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Non-fiction Books Every 20-something Should Read

From Shane Parrish on Quora with an answer to “What are some great non-fiction books a 20-year old should add to his library?

Here’s 10.

1. Influence: The Psychology of Persuasion
Psychologist  Robert Cialdini introduces the universal principles of influence:  Reciprocation, scarcity, authority, commitment, liking, and consensus.  Sure you can watch the short video,  but it’s not the same. Buy the book. Why do you need to learn these? To  paraphrase Publius Syrus, “He can best avoid a snare who knows how to  set one.” After you read this book, move on to Poor Charlie’s Almanack.

2. Seeking Wisdom: From Darwin to Munger
The  last time I mentioned this book, Farnam Street readers flooded my  inbox. I’ll try to address the two primary concerns that appeared.  First, if you can’t find it new, just purchase a used copy. Who cares?  Second: Yes, it’s an “expensive” book. Ignorance is more expensive. Just  buy it.

3. Letters from a Stoic
I  came to Seneca a few years after I turned 30. It’s clear from reading  Seneca that he’s full of wisdom. His letters deal with everything we  deal with today: Success, failure, wealth, poverty, and grief. His  philosophy is practical. Not only will reading this book help equip you  for what comes in life, but it’ll also help you communicate with others.

4. The Moral Sayings of Publius Syrus
A  Syrian slave, Syrus is a full of timeless wisdom. Want an example?  “From the errors of others, a wise man corrects his own.” Here is  another: “It is not every question that deserves an answer.” Ok, one  more? “To do two things at once is to do neither.” And he didn’t even  know of Facebook and Twitter. You can read this book in under an hour  but spend the rest of your life trying to learn and apply his wisdom.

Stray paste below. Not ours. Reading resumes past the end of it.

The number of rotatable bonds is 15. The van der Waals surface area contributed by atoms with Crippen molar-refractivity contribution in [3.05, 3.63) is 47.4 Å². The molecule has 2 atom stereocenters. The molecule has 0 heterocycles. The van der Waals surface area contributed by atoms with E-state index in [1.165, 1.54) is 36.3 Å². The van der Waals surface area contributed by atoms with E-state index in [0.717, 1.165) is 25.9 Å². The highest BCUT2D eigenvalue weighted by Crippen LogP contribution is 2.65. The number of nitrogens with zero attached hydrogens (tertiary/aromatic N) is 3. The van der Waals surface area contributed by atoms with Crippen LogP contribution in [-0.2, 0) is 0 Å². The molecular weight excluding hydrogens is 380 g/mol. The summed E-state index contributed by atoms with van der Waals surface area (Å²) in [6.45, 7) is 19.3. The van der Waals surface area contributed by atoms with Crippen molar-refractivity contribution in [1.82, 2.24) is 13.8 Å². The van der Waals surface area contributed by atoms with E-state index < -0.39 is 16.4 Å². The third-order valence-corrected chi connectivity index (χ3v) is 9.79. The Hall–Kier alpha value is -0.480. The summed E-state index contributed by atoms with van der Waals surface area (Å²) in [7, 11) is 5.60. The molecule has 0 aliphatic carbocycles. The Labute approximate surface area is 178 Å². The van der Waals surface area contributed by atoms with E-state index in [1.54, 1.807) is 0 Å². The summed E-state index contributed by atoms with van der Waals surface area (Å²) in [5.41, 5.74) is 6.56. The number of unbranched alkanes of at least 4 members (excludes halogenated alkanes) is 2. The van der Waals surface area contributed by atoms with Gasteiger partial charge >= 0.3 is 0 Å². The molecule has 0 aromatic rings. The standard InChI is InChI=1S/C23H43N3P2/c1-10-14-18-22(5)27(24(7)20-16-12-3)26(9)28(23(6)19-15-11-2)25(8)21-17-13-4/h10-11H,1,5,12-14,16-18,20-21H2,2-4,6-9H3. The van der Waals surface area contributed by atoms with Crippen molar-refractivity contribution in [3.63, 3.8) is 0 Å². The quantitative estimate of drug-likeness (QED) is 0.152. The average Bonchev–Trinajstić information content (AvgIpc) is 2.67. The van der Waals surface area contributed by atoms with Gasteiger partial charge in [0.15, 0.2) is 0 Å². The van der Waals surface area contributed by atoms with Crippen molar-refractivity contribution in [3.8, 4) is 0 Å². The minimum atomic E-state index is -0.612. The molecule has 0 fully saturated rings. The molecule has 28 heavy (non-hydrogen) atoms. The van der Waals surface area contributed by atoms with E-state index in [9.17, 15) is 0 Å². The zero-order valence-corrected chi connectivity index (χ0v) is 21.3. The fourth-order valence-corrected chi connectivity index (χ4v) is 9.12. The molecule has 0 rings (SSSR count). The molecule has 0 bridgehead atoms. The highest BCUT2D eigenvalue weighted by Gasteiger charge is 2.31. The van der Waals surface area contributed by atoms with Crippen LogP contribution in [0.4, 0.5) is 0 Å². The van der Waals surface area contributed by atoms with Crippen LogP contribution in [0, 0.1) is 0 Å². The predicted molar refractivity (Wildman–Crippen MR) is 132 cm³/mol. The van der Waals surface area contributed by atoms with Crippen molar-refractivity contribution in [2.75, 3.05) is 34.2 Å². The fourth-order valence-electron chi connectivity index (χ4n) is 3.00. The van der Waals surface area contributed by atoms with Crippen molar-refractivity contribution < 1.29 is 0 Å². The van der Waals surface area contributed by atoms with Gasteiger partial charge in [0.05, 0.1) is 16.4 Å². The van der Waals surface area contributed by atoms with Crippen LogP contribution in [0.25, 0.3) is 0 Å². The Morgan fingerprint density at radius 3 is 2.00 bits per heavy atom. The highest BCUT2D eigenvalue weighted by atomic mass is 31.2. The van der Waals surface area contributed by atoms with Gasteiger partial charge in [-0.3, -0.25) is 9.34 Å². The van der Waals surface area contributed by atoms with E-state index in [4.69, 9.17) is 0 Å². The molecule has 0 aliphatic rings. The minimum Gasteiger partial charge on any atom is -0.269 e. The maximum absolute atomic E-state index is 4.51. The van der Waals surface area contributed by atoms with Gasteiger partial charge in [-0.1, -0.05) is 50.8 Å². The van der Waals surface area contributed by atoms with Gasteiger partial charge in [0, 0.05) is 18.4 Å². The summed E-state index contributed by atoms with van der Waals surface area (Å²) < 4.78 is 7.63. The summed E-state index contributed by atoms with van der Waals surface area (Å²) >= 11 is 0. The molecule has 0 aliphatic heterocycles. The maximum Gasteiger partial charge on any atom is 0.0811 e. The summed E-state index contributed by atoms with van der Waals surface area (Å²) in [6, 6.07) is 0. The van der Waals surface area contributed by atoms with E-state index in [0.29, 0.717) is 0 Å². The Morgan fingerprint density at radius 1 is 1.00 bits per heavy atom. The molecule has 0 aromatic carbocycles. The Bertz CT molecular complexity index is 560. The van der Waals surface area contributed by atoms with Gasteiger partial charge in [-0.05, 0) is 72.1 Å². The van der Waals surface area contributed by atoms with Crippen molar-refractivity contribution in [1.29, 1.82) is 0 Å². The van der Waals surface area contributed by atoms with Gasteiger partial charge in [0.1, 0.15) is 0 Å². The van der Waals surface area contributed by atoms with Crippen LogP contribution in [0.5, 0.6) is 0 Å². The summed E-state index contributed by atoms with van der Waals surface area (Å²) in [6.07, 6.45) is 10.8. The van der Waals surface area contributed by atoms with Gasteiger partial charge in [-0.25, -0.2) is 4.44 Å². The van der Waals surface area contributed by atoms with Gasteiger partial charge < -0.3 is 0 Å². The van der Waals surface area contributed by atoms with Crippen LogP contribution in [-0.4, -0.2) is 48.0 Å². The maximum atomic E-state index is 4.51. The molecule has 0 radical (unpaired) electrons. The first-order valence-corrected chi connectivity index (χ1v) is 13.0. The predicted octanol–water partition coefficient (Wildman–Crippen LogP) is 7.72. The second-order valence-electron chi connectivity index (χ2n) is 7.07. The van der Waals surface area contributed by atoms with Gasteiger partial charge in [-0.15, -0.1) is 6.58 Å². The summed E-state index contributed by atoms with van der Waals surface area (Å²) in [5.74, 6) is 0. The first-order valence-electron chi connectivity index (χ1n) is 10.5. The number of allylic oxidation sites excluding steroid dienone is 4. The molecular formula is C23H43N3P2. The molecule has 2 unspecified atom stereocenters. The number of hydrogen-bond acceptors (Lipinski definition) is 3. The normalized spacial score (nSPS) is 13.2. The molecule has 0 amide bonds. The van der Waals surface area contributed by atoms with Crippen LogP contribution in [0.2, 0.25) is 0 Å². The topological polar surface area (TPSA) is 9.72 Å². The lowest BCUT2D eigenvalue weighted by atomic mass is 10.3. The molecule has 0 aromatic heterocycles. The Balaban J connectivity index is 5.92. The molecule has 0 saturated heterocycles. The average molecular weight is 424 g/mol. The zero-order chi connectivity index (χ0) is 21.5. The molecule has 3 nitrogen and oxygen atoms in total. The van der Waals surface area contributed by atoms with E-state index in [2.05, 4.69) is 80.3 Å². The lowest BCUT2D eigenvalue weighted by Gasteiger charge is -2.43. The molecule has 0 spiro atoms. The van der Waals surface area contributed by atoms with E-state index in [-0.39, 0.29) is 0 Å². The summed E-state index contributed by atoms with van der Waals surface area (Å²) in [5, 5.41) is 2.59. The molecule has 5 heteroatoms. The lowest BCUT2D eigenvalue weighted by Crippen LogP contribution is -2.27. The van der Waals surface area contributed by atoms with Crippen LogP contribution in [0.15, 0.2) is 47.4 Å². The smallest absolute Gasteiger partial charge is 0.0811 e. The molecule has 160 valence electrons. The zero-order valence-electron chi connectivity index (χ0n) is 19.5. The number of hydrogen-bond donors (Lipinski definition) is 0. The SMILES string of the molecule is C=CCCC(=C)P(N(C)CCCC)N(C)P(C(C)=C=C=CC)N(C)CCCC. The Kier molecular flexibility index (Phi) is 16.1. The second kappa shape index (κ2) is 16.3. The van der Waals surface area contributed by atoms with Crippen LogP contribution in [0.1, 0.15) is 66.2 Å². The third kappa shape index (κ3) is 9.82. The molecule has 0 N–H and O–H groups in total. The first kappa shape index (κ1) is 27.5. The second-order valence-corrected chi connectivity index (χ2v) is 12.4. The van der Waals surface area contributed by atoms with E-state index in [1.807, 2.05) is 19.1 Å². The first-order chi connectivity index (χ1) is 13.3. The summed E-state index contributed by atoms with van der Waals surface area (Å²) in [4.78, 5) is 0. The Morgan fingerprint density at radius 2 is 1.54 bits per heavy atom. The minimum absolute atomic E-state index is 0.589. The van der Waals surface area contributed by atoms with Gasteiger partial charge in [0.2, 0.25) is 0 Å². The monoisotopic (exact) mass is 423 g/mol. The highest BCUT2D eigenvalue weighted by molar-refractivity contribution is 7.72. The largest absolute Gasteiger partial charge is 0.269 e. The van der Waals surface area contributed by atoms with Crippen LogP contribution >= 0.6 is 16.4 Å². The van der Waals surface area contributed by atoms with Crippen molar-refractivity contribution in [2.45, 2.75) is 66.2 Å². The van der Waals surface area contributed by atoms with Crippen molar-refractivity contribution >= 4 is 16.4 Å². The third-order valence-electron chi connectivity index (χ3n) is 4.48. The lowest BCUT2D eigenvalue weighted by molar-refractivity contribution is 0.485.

5. The Essays of Warren Buffett: Lessons for Corporate America, Third Edition
I’d much rather recommend Berkshire Hathaway Letters to Shareholders (alsofreely available), however, I recognize that most people would be intimidated by its size. In the Essays,  Lawrence Cunningham thematically organizes Buffett’s own words. There  is more than enough here to get a clear picture of the principles and  logic of Buffett and Munger’s philosophy for business, life, and  investing.

6. Cyrus the Great — The Arts of Leadership and War
Amazing. Cyrus was pretty awesome. His insights about leadership have “inspired great men from Julius Caesar to Benjamin Franklin to Lawrence of Arabia.” Peter Drucker called this book — Xenophon’s biography of Cryus — “the best book on leadership.” You’ll learn about Cyrus’ various campaigns as he conquers Babylon. While the story is old, the leadership lessons are as relevant today as they were then. Among other things “Xenophon shows you how to conduct meetings, become an expert negotiator, deal efficiently with allies, communicate by appealing to the self-interest of your followers, encourage the highest standards of performance, ensure your organization has the benefit of specialists, and prove that your words will be backed by your deeds.”

7. Letters From a Self-Made Merchant to his Son
This book has been on my shelf for over a year. I have no idea why. While the letters are over a hundred years old, they are full of timeless wisdom and practical no-nonsense advice to parents and wisdom seekers alike. Something I’m sure to re-read over the years.

8. The Hard Thing About Hard Things: Building a Business When There Are No Easy Answers